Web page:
Posted by: principalsintraining | March 18, 2015

Looking for YUMMY Staff Development? Serve Up An #Edu-Potluck


What’s going to push our #LCMlearns PD boat out of harbor? Coffee+donuts NEVER hurt!


Lisa Ferguson and James Fester brought a (learning) dish to share (shoes optional!)

The staff of the Larkspur-Corte Madera School District came together at The Cove School campus on Monday, March 16, for one of two all-district Staff Development Days (SDD). The district leadership team decided to make the day about offering staff choice in finding learning experiences that would be meaningful to them, and create that choice around the knowledge and expertise of our own faculty. We also wanted to strike a balance between offering formal workshops with more informal “EdCamp“-style sessions. Teachers, TOSAs, Specialists and administrators facilitated 31 different workshops and we ended the day with nine different EdCamp sessions.


This post is an effort to capture the experience and serve as one-stop-shopping for all of the resources shared and memories made! Please find a list of resources at the bottom of the post – the list will grow as I collect more.

A video primer helped orient us to one of the guiding principles of learning EdCamp-style: vote with your feet to get to where you need to be!

We gave a survey at the end of the day and asked: “Please give three words that describe the day as a whole.” Here’s the resulting word cloud from 73 responses:


And why shouldn’t learning be fun? In fact, we can make a strong argument that the deepest, most memorable learning comes about because it is “Fun, Inspired, Useful, Engaging, Informative, Collaborative, Enjoyable, Relaxed” – and filled with CHOICE. Even if the experience isn’t necessarily something a teacher will use in their classroom – for example, a PE teacher that participated in a printmaking workshop – there is still tremendous value in trying something new alongside colleagues. Hopefully each of us was able to expand our thinking about what is possible thanks to these experiences.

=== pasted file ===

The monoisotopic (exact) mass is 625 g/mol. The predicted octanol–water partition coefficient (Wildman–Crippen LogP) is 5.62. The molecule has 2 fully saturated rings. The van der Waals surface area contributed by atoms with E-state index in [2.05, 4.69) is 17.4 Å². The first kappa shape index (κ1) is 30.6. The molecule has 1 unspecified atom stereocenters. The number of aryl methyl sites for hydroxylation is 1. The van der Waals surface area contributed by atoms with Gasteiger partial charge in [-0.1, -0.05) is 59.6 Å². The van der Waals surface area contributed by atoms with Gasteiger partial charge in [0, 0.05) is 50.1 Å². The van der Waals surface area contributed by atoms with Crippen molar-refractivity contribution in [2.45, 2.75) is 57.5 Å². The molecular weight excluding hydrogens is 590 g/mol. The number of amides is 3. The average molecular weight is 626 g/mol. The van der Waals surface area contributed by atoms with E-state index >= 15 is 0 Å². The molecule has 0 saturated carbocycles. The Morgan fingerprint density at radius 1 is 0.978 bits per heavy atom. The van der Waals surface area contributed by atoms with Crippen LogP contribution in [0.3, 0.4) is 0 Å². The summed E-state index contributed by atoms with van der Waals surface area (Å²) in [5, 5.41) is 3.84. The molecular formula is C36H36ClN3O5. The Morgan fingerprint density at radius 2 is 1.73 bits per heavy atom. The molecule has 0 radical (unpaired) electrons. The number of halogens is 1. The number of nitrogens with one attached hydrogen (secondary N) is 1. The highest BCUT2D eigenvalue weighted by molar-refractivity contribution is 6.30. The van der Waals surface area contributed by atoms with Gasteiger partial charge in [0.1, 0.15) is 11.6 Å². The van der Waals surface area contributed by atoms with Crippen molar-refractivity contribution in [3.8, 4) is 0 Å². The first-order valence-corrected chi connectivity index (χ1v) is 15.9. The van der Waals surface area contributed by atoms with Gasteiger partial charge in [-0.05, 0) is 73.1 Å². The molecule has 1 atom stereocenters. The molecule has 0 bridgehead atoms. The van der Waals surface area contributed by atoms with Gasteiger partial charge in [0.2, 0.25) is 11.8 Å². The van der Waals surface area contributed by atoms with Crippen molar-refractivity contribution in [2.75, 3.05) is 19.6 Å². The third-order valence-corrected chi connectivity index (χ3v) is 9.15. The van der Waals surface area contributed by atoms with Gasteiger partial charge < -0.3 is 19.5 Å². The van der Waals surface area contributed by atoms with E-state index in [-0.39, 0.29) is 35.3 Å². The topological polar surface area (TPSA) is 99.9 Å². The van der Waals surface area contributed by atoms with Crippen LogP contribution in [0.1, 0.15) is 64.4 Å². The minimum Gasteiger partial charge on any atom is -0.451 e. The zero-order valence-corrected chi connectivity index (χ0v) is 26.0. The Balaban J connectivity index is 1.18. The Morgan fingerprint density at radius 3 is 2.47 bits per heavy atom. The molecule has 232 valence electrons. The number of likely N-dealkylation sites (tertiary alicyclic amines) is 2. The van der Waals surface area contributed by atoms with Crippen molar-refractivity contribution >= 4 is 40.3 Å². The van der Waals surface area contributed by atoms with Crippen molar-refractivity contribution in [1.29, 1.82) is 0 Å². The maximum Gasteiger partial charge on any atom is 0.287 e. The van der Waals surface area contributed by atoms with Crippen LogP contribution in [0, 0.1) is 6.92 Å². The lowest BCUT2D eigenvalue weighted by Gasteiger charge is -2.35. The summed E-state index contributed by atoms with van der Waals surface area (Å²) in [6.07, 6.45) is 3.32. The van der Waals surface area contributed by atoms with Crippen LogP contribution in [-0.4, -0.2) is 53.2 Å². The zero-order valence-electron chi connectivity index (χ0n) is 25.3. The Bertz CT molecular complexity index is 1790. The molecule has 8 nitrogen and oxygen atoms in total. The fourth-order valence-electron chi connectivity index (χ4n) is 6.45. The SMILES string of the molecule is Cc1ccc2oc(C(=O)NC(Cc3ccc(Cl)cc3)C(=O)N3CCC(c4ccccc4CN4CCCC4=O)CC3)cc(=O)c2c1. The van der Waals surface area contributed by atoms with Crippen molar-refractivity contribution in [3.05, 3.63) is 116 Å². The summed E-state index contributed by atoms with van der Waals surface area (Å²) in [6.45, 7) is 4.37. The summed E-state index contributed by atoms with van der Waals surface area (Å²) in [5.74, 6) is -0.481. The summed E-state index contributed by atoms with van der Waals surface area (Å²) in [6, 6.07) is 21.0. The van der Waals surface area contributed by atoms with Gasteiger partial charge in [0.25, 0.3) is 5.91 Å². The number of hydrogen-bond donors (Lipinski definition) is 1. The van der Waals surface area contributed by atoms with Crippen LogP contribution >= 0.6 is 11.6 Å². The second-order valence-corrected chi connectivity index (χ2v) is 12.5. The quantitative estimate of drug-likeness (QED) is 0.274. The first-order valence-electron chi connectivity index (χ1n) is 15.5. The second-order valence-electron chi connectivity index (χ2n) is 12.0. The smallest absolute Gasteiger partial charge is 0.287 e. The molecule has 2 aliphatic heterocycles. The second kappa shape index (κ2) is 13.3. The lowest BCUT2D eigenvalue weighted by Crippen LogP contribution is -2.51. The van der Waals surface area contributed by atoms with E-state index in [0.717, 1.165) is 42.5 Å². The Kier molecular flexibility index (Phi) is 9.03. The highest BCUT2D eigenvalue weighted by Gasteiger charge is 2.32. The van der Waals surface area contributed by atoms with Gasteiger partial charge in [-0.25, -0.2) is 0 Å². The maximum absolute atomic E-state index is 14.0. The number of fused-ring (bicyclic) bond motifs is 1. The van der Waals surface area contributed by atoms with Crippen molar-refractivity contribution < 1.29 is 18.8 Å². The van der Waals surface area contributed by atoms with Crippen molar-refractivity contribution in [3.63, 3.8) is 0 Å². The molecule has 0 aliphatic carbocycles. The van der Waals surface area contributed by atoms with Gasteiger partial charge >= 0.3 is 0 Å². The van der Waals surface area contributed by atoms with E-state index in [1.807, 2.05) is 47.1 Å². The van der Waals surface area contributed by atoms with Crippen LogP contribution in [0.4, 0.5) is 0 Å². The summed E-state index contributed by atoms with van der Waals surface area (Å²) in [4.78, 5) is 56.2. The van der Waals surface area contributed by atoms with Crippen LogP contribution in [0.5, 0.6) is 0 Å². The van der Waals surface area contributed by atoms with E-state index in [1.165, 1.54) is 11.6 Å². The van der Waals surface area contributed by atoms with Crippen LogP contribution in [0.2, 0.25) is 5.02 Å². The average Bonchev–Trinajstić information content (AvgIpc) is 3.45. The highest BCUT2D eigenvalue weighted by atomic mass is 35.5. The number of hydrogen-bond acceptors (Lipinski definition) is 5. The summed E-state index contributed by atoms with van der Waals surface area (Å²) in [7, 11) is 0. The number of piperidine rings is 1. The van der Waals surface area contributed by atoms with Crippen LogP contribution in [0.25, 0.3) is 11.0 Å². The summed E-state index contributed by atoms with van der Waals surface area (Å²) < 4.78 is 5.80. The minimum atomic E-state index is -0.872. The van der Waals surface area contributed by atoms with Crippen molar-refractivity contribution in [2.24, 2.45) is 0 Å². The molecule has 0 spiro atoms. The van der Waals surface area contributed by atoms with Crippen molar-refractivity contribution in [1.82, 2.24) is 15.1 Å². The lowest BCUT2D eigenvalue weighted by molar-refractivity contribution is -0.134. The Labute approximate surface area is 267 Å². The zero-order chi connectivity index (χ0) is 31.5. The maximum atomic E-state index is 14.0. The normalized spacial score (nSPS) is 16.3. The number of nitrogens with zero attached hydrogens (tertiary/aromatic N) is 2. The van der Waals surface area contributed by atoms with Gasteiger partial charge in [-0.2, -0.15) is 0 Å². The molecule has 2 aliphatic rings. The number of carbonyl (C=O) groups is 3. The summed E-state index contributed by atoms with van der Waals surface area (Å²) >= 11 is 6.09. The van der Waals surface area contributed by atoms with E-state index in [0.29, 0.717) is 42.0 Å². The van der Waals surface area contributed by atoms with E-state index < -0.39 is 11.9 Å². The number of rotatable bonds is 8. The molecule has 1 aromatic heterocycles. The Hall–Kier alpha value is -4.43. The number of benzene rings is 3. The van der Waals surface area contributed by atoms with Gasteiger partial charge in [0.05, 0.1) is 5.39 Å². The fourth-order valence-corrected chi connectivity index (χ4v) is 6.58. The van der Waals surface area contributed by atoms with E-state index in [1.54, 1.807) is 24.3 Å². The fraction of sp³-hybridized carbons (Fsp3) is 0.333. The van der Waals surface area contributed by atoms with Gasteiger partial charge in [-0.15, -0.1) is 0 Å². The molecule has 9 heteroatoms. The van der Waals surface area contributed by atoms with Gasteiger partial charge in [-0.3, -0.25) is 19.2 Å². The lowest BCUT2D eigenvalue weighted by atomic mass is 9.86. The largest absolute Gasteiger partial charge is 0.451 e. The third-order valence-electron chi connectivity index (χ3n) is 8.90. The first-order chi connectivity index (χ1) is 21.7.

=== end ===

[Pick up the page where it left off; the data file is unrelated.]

Here is an example of recent teacher feedback on what s/he would like to see in professional development:

Screen Shot 2015-03-18 at 1.28.26 PM

As we reflect on our experience from March 16, it is time to begin looking ahead to how we can “tap into this wealth of expertise” and build upon the professional/personal connections made.


Staff In Motion awakens the mind and lifts the spirit (and arms!!). A way to start EVERY day?

Extending our learning ecosystem with social media

We had out-of-towners joining in as well – passing along resources or hanging out on our hashtag and sharing a friendly “hello.” As we were connecting with each other as district colleagues in our local setting, social media allowed us to expand our learning “ecosystem” to include educators from far and wide:

Learning alongside – and FROM – our students!

You may have noticed in the photos that we were joined by three Hall Middle 8th graders who form a part of our Mouse Squad. Not only were they on hand to help teachers out with computer questions – they helped teach during the Minecraft workshop! Our work is about student learning – and what better way to learn than to learn by teaching? We look forward to more opportunities to involve our students – and graduates – in our professional development.

Edcamp sessions – organic (and sometimes awkward at first!)

Learning from each other in workshop format requires time for the facilitator to prepare. The Edcamp philosophy, however, posits that we come together around shared interests and learn from each other without needing a “leader” or expert in the room. This can prove to be challenging, and some of the feedback on the day reflects this tension. A great opportunity for all of us to experience an Edcamp outside of our district environment will be the 3rd annual EdCamp Marin – tentative date of August 6, 2015.

  • “Next time please make sure you have facilitators for the EdCamp sessions to get discussions going.”
  • “EdCamp session was a bust – no one was there to lead it, and we spent the majority of the time sitting around talking. Need a facilitator with each group.”

Resources shared during workshops:


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